Introduction Calcineurin inhibitors (CI), most commonly ciclosporin, may be used as salvage therapy in patients with refractory moderate-severe ulcerative procto-colitis (UC), who would otherwise require surgery.1 However, use of CI may be limited by drug toxicity. For patients who have a good clinical response to ciclosporin but experience side effects, tacrolimus may be used as an alternative.2 We report our experience with CI in patients with moderate-severe UC whom either failed, or were intolerant of, thiopurines and as an alternative to surgery.
Methods NICE (January 2008) did not support the use of infliximab in patients with moderate-severe UC.3 Our patients were offered the choice of surgery or treatment with CI. Clinical response was assessed by AWH in clinic. If ciclosporin (4–6 mg/kg/day in two divided doses) led to a clinical response but caused intolerable side effects, tacrolimus (0.1 mg/kg/day in two divided doses) was offered as an alternative. Failure of therapy prompted referral for surgery.
Results 14 patients (8 female; mean age 38 [range 22–56] years) were treated with CI (13 ciclosporin, 1 tacrolimus). Ten of 14 (71%) patients had an initial clinical response to CI. Adverse effects were common (57%): nausea, paraesthesia, menstrual disturbance, maculopapular rash, hypertension (two patients) and renal dysfunction (one patient). Of the four patients who failed to respond to CI, three were referred for surgery and one patient is managed on mesalazine suppositories. A further four patients stopped treatment with CI due to adverse effects: two were referred for surgery and two were offered treatment with methotrexate. 6 (43%) of 14 patients responded successfully to CI and without side effects. 4 (30%) of these remain on CI: 3 on ciclosporin (mean duration of treatment 39 [range 19–71] months) and one patient on tacrolimus (duration of treatment 24 months); two patients stopped treatment with CI for reasons unrelated to efficacy or adverse effects (one to start a family and the other out of choice).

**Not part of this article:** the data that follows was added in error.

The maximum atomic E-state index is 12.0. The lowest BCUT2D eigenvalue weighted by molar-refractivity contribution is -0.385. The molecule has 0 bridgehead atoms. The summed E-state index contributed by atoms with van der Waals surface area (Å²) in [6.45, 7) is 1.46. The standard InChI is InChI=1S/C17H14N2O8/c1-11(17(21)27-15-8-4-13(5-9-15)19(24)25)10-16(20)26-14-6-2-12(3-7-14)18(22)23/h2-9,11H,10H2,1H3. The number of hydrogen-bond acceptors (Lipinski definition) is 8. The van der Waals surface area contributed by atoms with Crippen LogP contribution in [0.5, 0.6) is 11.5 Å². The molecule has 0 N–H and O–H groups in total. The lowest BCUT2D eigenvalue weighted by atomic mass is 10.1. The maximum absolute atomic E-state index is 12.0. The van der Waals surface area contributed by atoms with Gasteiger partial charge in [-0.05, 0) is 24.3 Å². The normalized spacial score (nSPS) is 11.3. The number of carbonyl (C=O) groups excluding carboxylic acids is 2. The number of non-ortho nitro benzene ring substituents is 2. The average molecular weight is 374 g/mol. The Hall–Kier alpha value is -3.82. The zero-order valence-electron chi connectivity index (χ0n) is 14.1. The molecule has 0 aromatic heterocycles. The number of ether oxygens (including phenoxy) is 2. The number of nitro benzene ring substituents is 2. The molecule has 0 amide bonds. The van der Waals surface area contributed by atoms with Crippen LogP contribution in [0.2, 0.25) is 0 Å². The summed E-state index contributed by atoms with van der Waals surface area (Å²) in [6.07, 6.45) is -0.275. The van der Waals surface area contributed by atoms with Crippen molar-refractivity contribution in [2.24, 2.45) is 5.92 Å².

Conclusion CI should be considered as an alternative therapy for patients with refractory moderate-severely active UC who would otherwise require surgery. CI can be used safely and effectively in the presence of an established evidence-based protocol to ensure safe prescribing and monitoring for adverse side effects.
Competing interests None declared.
References 1. Lichtiger S, Present DH, Kornbluth A, et al. Cyclosporine in severe ulcerative colitis refractory to steroid therapy. N Eng J Med 1994;330:1841–5.
2. Ogata H, Matsui T, Nakamura M, et al. A randomised dose finding study of oral tacrolimus (FK506) therapy in refractory ulcerative colitis. Gut 2006;55:1255–62.
3. Ulcerative colitis (subacute manifestations)–Infliximab (TA140) NICE.
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